This article has been written to mark the World Refugee Day on June 20th and join hands with the UNHCR campaign “One is too Many”. The purpose of the article is to remind us of the trials and tribulations faced by the people affected by disasters and their difficult but courageous fight for their right to live in dignity.
Mary is from Kakuma in the North-West of Kenya, which hosts refugees from Ethiopia, Uganda and Sudan. Farhaan is from Dadaab, which is in the North-West of the country and is home to a predominantly Somali refugee population of 350,000, making it one of the oldest and biggest refugee operation in the world.
We are grateful to Mary and Farhaan for sharing their thoughts and stories with us and salute their strength. Informed consent from both individuals has been taken. Specific details from these narratives have been censored to protect their safety and privacy.
One life - One story
“Before we die we should do something that they talk well of us”, said Mary when asked for permission to share her story. In fear for her life, Mary escaped from Sudan, and now resides in the Kakuma Refugee camps in north-western Kenya. Mary suffered several attempts on her life when she refused to be forced into becoming an inherited wife or marry someone not of her choice. Despite all these challenges, Mary has channelled her personal strife to become a leading member of her community dedicated to working on behalf of fellow refugees.
A proud mother and a courageous woman
When internally displaced in Sudan, Mary was elected as a chairperson of her camp. She explained that at that point in her life she only knew how to count up to 10 and had never been to school. Circumstances forced her to flee the camp in Sudan, but her journey into Kenya proved to be even more harrowing as she continued to be subjected to various forms of gender-based violence. Once she reached Kakuma refugee camp, she decided to begin attending school with her children and was determined to get an education. This was met with great criticism from the members of her community in the refugee camp but nonetheless she continued, building her shelter in the morning and attending school in the afternoons. At school Mary also started to learn Kiswahili and English, which has later helped to work with humanitarian organisations in the camp. Attempts were made to force her into a marriage and when she resisted, it resulted in head injuries and a broken leg along with constant harassment. As a single parent and female heading her household, she continues to fear for her safety and that of her children. “I don’t have relatives here and sometimes I have to pretend that I don’t live here”, she said, adding “I worry if I don’t see my children for two hours, maybe they have been abducted.”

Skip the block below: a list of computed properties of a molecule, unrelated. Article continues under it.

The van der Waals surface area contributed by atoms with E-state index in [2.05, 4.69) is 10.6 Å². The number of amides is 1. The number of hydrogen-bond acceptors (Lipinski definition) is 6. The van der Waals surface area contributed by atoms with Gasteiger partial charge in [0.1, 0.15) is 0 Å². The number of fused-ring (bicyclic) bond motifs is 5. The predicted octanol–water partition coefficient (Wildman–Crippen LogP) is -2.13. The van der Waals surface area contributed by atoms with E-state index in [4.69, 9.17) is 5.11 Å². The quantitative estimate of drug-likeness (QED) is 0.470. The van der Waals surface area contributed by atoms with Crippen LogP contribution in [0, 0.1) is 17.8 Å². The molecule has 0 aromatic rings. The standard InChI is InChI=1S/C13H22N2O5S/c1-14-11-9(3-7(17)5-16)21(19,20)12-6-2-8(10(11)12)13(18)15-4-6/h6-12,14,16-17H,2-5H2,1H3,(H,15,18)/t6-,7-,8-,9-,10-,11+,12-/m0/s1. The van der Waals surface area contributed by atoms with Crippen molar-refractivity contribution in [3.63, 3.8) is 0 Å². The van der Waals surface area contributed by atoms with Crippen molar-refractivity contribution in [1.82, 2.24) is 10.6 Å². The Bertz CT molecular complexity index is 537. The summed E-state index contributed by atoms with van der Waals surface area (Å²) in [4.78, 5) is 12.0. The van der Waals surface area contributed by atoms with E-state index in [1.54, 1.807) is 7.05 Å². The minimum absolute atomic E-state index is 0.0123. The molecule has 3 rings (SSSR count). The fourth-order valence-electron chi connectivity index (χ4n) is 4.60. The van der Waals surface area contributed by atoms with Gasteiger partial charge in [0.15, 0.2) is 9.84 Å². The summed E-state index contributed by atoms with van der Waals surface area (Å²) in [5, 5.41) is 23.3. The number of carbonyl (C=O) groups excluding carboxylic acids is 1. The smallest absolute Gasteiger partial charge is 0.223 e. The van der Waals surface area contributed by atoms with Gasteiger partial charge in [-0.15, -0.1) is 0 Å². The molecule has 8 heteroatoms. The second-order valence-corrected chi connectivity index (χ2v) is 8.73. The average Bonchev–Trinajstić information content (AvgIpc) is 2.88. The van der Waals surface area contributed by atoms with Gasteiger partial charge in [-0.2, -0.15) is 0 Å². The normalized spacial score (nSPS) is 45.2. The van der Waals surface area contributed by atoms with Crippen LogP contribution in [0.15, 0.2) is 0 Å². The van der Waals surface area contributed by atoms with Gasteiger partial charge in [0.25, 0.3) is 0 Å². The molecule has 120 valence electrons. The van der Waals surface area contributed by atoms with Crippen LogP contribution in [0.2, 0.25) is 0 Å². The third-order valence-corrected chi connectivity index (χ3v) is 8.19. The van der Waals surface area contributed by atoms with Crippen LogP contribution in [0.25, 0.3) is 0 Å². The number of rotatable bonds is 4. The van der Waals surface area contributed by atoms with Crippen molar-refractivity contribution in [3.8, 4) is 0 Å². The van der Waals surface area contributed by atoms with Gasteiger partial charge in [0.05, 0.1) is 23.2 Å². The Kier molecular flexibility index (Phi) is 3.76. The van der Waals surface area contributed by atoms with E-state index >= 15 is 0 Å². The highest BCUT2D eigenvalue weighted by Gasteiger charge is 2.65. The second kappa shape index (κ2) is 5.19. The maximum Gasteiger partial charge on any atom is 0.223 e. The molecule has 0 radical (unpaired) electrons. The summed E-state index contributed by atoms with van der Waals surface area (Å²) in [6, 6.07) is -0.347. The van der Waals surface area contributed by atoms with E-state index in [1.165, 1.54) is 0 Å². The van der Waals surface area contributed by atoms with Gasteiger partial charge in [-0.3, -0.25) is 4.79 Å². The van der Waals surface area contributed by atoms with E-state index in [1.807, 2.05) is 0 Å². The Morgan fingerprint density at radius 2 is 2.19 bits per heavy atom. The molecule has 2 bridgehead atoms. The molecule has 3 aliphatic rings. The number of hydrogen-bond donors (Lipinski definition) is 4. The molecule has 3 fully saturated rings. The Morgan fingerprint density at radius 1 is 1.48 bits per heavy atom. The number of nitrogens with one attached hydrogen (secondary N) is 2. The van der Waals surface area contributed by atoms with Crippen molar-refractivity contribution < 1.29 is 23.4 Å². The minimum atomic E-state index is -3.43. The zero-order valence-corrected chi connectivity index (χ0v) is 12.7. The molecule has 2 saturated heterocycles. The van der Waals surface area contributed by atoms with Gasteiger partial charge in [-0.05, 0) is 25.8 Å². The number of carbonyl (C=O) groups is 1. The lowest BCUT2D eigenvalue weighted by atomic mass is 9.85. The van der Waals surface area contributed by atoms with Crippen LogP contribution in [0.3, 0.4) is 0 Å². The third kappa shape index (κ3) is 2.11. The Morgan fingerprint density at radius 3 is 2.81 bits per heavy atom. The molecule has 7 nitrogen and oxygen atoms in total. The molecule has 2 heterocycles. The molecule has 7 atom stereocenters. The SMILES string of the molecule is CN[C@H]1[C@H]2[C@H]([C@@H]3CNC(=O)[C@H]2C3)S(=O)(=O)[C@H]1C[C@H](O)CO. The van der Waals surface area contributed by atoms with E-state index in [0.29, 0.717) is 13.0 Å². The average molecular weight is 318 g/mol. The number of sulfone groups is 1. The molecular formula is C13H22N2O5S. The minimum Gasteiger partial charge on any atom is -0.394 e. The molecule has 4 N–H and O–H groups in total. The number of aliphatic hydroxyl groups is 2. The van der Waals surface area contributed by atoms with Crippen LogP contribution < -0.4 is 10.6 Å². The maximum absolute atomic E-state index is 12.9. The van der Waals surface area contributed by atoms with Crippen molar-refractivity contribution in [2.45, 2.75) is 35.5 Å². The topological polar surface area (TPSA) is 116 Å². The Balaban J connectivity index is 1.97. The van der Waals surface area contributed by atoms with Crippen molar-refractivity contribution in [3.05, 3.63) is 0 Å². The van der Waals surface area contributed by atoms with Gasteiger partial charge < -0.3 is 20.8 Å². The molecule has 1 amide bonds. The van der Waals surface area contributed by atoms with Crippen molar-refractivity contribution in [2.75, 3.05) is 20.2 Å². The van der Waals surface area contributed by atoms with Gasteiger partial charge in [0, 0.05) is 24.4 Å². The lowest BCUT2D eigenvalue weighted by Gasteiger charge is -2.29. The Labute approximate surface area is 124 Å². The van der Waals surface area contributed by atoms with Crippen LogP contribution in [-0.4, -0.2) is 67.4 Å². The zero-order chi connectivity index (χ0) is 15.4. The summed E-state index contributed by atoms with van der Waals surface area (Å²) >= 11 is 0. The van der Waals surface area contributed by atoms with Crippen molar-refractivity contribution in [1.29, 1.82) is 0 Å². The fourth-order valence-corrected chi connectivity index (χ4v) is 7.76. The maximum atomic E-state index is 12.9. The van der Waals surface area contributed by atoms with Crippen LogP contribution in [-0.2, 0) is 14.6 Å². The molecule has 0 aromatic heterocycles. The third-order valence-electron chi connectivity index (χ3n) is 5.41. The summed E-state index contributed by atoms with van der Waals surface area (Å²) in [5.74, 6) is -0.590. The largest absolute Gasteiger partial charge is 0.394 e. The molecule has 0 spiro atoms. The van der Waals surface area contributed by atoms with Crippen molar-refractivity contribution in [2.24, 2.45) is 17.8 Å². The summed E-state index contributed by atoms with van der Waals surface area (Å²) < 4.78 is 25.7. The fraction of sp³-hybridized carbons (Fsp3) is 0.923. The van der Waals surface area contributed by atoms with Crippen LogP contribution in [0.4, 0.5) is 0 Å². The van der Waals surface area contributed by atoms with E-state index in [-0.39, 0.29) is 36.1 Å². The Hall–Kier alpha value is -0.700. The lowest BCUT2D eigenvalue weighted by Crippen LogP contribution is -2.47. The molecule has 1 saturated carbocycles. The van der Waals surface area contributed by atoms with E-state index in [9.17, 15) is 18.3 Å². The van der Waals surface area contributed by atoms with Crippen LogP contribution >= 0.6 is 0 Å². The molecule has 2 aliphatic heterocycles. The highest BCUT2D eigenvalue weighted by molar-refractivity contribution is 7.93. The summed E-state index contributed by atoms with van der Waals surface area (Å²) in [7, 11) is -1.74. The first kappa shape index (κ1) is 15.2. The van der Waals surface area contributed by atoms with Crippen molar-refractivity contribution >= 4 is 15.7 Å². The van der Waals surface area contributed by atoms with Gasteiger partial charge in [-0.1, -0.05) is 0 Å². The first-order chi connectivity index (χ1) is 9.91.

In 2004 she decided to start a women support group for survivors who have suffered gender-based violence such as rape, forced marriage, wife inheritance, mutilation etc. She convenes these affected women and gets them together to form a platform to share and rebuild their lives. “You get knowledge in the support group, help the community and give information to them”. Providing this support is not without its risks and “it’s a heavy burden to bear”. She explains that the perpetrators harass her and threaten her when she reports cases. Reflecting on the challenges she faces she said “when women in Africa get positions, men don’t like it, they hit you. They call me all kinds of names because of the work I do and because I live as a single parent, they even harass and abuse my children, but I don’t care, God is the one who plans everything and I will continue”.